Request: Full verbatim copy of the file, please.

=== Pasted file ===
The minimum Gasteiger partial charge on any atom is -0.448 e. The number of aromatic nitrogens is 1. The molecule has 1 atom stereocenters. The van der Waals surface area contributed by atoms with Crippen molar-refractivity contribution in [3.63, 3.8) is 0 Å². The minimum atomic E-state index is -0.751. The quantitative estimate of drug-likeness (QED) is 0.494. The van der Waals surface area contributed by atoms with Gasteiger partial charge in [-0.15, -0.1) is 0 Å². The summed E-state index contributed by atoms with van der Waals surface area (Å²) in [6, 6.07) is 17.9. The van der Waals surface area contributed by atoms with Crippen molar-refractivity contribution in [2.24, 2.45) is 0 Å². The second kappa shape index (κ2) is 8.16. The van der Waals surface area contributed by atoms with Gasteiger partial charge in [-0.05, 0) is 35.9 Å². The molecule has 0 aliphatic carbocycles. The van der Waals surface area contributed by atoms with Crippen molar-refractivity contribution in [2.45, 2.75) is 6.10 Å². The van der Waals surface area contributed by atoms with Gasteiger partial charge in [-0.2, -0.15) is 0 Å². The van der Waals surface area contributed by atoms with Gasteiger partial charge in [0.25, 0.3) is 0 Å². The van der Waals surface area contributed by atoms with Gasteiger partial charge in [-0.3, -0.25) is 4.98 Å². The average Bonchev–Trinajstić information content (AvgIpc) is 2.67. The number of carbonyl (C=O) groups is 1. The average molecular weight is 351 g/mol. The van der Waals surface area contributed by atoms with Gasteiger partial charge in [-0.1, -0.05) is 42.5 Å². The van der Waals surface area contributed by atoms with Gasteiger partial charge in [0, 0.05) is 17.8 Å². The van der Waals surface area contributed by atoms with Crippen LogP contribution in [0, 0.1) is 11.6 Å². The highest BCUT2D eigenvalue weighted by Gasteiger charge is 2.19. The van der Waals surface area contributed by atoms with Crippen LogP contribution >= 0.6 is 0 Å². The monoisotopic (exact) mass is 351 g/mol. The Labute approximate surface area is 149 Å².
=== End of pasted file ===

The minimum Gasteiger partial charge on any atom is -0.448 e. The number of aromatic nitrogens is 1. The molecule has 1 atom stereocenters. The van der Waals surface area contributed by atoms with Crippen molar-refractivity contribution in [3.63, 3.8) is 0 Å². The minimum atomic E-state index is -0.751. The quantitative estimate of drug-likeness (QED) is 0.494. The van der Waals surface area contributed by atoms with Gasteiger partial charge in [-0.15, -0.1) is 0 Å². The summed E-state index contributed by atoms with van der Waals surface area (Å²) in [6, 6.07) is 17.9. The van der Waals surface area contributed by atoms with Crippen molar-refractivity contribution in [2.24, 2.45) is 0 Å². The second kappa shape index (κ2) is 8.16. The van der Waals surface area contributed by atoms with Gasteiger partial charge in [-0.05, 0) is 35.9 Å². The molecule has 0 aliphatic carbocycles. The van der Waals surface area contributed by atoms with Crippen molar-refractivity contribution in [2.45, 2.75) is 6.10 Å². The van der Waals surface area contributed by atoms with Gasteiger partial charge in [-0.2, -0.15) is 0 Å². The van der Waals surface area contributed by atoms with Gasteiger partial charge in [0.25, 0.3) is 0 Å². The van der Waals surface area contributed by atoms with Gasteiger partial charge in [-0.3, -0.25) is 4.98 Å². The average Bonchev–Trinajstić information content (AvgIpc) is 2.67. The number of carbonyl (C=O) groups is 1. The average molecular weight is 351 g/mol. The van der Waals surface area contributed by atoms with Gasteiger partial charge in [-0.1, -0.05) is 42.5 Å². The van der Waals surface area contributed by atoms with Gasteiger partial charge in [0, 0.05) is 17.8 Å². The van der Waals surface area contributed by atoms with Crippen LogP contribution in [0, 0.1) is 11.6 Å². The highest BCUT2D eigenvalue weighted by Gasteiger charge is 2.19. The van der Waals surface area contributed by atoms with Crippen LogP contribution >= 0.6 is 0 Å². The monoisotopic (exact) mass is 351 g/mol. The Labute approximate surface area is 149 Å².